September 27, 2010 | WebMemo on Latin America
On September 26, Venezuelan voters selected 165 members for its single-chamber National Assembly. Approximately 66.45 percent of an estimated 17 million eligible voters cast ballots. As with every election since 1998 in Venezuela, these elections became a referendum about the rule of authoritarian populist President Hugo Chávez. Despite alarmist predictions of violence by Chávez, the elections took place without violence and with only scattered reports of problems or irregularities.
The results translated into at least 96 seats for Chávez’s United Venezuelan Socialist Party (PSUV) and roughly 61 seats for a slate of opposition candidates. Indigenous representatives, members of the Country for All Party, and some undecided races rounded out the 165.
In practical terms, PSUV preserved a clear majority but lost its previous two-thirds majority that allowed it to pass major legislation submitted by Chávez without serious debate or dissent. It also appears that in the cumulative popular vote, the opposition is able to claim majority status over PSUV. The opposition said it received 52 percent of all votes cast, although Venezuela’s national electoral council has yet to release official numbers, a delay that has raised suspicions among the opposition.
The results of the September 26 elections are clear. The majority of Venezuelans have not abandoned their historical dedication to defending the fundamentals of representative democracy and protecting individual rights and liberties from the encroachment of Chávez’s socialist revolutionary program.
Venezuela Grows Restless After a Decade of Chávez Missteps
Even before the September 26 elections, Hugo Chávez’s poll numbers and approval rating were slumping. Chávez’s 21st-century brand of socialism had begun to suffer from the same defects as socialism of the 20th century: confiscatory nationalizations, mismanagement, inefficiency, corruption, a lack of productivity, and an overall loss of economic freedom.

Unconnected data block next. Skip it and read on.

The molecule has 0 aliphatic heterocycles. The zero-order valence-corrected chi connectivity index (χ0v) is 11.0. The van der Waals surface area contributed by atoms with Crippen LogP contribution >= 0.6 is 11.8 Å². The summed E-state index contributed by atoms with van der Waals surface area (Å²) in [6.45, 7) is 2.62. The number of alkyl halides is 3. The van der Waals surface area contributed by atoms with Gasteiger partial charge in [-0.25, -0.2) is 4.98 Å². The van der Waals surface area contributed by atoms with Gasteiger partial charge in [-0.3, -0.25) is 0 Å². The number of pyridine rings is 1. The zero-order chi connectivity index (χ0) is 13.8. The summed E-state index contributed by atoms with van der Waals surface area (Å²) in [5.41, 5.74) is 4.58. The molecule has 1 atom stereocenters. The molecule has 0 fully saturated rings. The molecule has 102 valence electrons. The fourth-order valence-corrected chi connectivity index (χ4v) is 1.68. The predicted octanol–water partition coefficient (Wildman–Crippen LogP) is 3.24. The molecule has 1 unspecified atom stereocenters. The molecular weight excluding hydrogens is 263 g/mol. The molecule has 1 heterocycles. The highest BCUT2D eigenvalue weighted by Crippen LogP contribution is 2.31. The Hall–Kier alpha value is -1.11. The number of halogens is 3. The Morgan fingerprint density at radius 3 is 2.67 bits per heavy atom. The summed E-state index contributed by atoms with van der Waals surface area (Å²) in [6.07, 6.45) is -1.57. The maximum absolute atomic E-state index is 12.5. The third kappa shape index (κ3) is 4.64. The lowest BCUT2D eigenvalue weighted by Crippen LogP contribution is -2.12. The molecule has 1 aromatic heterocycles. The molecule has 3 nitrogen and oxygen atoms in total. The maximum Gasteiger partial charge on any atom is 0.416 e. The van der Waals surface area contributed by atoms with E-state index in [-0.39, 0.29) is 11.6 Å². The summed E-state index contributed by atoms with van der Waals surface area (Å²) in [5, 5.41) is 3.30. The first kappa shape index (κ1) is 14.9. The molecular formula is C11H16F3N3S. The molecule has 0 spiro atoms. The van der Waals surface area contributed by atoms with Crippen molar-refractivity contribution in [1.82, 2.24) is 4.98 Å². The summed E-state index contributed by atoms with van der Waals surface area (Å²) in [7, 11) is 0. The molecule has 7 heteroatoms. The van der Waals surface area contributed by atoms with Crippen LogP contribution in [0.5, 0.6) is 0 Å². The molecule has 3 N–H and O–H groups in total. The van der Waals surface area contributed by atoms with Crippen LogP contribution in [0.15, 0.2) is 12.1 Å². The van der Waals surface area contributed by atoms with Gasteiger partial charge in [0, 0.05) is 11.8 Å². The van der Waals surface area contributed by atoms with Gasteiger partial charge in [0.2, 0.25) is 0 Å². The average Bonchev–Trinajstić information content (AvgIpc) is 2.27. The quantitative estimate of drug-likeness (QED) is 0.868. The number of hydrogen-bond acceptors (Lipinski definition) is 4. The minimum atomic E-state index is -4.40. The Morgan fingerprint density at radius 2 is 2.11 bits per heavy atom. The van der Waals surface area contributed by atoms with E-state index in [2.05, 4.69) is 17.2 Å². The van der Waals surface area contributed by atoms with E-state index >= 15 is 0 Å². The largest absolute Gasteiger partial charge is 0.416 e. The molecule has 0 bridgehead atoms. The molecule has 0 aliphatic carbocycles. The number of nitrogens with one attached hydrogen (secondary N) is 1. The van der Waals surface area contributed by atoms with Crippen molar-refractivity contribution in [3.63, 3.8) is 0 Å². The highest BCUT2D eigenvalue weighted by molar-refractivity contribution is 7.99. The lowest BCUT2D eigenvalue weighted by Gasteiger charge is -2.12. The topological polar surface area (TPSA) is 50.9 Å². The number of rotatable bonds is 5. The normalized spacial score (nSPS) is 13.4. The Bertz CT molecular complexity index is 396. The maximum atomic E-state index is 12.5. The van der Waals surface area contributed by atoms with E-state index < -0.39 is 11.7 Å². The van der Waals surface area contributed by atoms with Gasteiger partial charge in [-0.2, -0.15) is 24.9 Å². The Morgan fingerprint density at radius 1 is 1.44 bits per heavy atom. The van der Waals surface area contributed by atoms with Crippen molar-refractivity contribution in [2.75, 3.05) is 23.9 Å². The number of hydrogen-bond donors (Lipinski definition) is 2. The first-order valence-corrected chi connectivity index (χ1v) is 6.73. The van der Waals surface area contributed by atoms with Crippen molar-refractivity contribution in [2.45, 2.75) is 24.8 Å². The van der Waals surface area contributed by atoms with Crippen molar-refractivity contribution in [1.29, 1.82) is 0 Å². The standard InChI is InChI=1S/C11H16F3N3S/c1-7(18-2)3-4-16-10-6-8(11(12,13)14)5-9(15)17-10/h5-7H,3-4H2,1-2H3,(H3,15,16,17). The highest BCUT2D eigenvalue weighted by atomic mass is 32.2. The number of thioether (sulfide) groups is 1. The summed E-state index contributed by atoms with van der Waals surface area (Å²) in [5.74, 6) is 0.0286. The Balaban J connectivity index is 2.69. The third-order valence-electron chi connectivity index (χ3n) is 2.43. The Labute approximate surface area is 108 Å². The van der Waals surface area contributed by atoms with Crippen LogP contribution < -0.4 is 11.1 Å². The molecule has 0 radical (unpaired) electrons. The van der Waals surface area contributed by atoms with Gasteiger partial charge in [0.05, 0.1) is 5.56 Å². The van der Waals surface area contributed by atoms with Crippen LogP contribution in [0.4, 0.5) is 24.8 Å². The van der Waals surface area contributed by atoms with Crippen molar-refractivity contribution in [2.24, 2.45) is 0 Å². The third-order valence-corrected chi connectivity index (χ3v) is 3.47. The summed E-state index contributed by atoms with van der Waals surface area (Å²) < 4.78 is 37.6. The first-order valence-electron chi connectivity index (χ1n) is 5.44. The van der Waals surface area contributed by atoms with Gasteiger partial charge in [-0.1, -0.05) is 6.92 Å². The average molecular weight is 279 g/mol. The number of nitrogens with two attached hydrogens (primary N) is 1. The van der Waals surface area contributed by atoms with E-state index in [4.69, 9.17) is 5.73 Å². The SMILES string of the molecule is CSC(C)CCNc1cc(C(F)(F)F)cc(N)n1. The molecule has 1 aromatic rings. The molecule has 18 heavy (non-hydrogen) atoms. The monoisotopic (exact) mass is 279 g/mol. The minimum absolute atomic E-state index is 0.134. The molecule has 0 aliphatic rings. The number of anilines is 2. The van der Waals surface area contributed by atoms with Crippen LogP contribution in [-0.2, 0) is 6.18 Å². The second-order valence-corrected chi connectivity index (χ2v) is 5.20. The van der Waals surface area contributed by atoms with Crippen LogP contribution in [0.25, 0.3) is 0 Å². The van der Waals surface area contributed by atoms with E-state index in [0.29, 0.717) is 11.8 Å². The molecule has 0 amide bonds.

Chávez’s oil-based economy has become increasingly dependent on the international price of oil, an underperforming national oil company, and shadowy global energy deals. In Venezuela, infrastructure, especially the electrical sector, showed significant deterioration that in turn led to major shortages and blackouts. Venezuelans have also begun to worry deeply about numbers such as the annual inflation rate (30 percent) and the murder rate in Caracas, both among the highest in the Americas.
Venezuelan voters were mindful of Chávez’s great affection for the Cuban communist model and his embrace of oppressive, anti-American regimes from the Iran of the ayatollahs and Mahmoud Admadinejad to the genocidal Omar al-Bashir of Sudan and Libya’s dictator-for-life Muammar Qadhafi. Nor did voters forget Chávez’s affinity for terrorist organizations like Hamas, Hezbollah, and the Revolutionary Armed Forces of Colombia.
Democratic Opposition Fights an Uphill Battle